The study calls for a new vision for electronics based on the circular economy and the need for collaboration with major brands, small and medium-sized enterprises (SMEs), academia, trade unions, civil society and associations, in a deliberative process to change the system.
The joint report supports the work of the E-waste Coalition, which includes: the International Labour Organization (ILO); the International Telecommunication Union (ITU); the UN Environment Programme (UN Environment); the UN Industrial Development Organization (UNIDO); the UN Institute for Training and Research (UNITAR); the UN University (UNU), and the Secretariats of the Basel and Stockholm Conventions.
The Coalition is supported by the World Business Council for Sustainable Development (WBCSD) and the World Economic Forum and coordinated by the Secretariat of the Environment Management Group (EMG).
Asked if the issue of e-waste should be on the agenda of the UN General Assembly in order to motivate firm commitments from the 193 member states, Dr Kuehr told IPS that some stakeholders in politics and industry are of the standpoint that the e-waste issue is sustainably solved, though all numbers speak a different language and are alarming.
And though e-waste has moved up on the political agenda, also within the UN, it is still regarded as a niche issue. International and globally harmonised attempts, partly revolutionary, are required for sustainable solutions, he argued.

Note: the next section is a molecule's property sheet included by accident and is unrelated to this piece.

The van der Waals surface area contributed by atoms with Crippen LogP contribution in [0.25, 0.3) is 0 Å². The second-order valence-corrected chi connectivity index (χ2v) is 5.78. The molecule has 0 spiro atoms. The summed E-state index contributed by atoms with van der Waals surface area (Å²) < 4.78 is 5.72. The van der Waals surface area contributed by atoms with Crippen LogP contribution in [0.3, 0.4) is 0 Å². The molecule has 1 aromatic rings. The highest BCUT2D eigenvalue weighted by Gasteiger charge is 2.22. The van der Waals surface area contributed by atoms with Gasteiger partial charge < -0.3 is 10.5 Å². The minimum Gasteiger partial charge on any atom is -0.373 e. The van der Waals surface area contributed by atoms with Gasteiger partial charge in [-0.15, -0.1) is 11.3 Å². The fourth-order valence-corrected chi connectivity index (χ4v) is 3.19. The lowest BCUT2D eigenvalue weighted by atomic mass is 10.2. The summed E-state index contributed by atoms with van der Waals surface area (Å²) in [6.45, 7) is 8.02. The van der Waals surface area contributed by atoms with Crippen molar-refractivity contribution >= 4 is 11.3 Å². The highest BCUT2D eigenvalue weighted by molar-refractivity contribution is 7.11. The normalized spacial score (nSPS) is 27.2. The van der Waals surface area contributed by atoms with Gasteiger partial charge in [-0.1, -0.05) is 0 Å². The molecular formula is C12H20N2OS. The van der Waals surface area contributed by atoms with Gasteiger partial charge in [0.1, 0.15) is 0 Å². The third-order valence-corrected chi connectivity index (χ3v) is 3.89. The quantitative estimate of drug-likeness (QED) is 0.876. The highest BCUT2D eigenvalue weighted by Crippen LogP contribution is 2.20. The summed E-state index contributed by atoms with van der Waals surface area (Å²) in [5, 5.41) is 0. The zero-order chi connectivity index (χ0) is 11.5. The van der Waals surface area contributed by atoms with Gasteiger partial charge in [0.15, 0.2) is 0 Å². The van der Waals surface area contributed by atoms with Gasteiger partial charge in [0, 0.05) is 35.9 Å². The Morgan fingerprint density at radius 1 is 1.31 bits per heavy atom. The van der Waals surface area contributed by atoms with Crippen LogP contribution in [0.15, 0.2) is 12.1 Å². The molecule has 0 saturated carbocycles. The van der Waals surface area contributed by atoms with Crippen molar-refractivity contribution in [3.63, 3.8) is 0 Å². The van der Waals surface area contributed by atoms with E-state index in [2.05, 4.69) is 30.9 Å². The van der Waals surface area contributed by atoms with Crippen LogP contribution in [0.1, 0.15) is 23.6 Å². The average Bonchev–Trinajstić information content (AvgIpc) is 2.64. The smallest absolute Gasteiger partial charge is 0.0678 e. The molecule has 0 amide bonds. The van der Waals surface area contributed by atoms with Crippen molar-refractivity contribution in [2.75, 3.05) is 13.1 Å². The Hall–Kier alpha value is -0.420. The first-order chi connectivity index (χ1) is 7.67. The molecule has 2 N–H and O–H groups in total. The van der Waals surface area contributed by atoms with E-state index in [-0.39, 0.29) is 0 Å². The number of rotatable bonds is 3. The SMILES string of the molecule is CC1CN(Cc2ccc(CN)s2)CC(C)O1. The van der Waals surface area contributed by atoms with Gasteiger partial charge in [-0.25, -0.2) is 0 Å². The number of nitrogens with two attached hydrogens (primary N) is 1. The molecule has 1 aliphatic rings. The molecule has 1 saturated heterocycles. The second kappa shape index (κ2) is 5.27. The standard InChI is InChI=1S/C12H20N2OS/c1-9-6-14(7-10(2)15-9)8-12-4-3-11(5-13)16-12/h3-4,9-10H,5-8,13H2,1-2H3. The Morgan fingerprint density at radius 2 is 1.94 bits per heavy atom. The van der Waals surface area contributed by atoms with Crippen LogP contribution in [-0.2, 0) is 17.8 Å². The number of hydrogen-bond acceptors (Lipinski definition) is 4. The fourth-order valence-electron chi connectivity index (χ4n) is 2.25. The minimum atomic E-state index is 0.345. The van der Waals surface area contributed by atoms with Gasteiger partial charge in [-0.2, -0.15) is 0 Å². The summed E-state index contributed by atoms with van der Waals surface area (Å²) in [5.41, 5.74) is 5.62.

“And the UN General Assembly could play an important role in taking the discussion to the next level, also illustrating the urgency for regional and national action.”
“But we must also take further attempts in greening the blue, by also re-considering our UN internal consumption of electrical and electronic equipment”.
Seeing the UN as a large consumer, he said, “we can have a say in what products and services we want from the producer. But so far, it is hardly reflected.”
However, national governments, companies and other stakeholders must do substantially better in researching the e-waste challenge and coming up with sustainable solutions, declared Dr Kuehr.
Meanwhile the study cites several concrete examples in the battle against e-waste in a “circular economy”.
The Nigerian government, the Global Environment Facility (GEF) and UNEP have jointly announced a $2.0 million dollar investment to kick off the formal e-waste recycling industry in Nigeria. The new investment will leverage over $13 million dollars in additional financing from the private sector.
According to the ILO, up to 100,000 people in Nigeria work in the informal e-waste sector.
This investment is expected to help create a system which formalises these workers, giving them safe and decent employment while capturing the latent value in Nigeria’s 500,000 tonnes of e-waste.
UNIDO is collaborating with a large number of organisations on e-waste projects, including UNU, ILO, ITU, and WHO, as well as various other partners, such as Dell and the International Solid Waste Association (ISWA).
In Latin America and the Caribbean, a UNIDO e-waste project, co-funded by GEF, seeks to support sustainable economic and social growth in 13 countries.
From upgrading e-waste recycling facilities, to helping to establish national e-waste management strategies, the initiative adopts a circular economy approach, whilst enhancing regional cooperation.
This story was published with permission from Inter Press Service.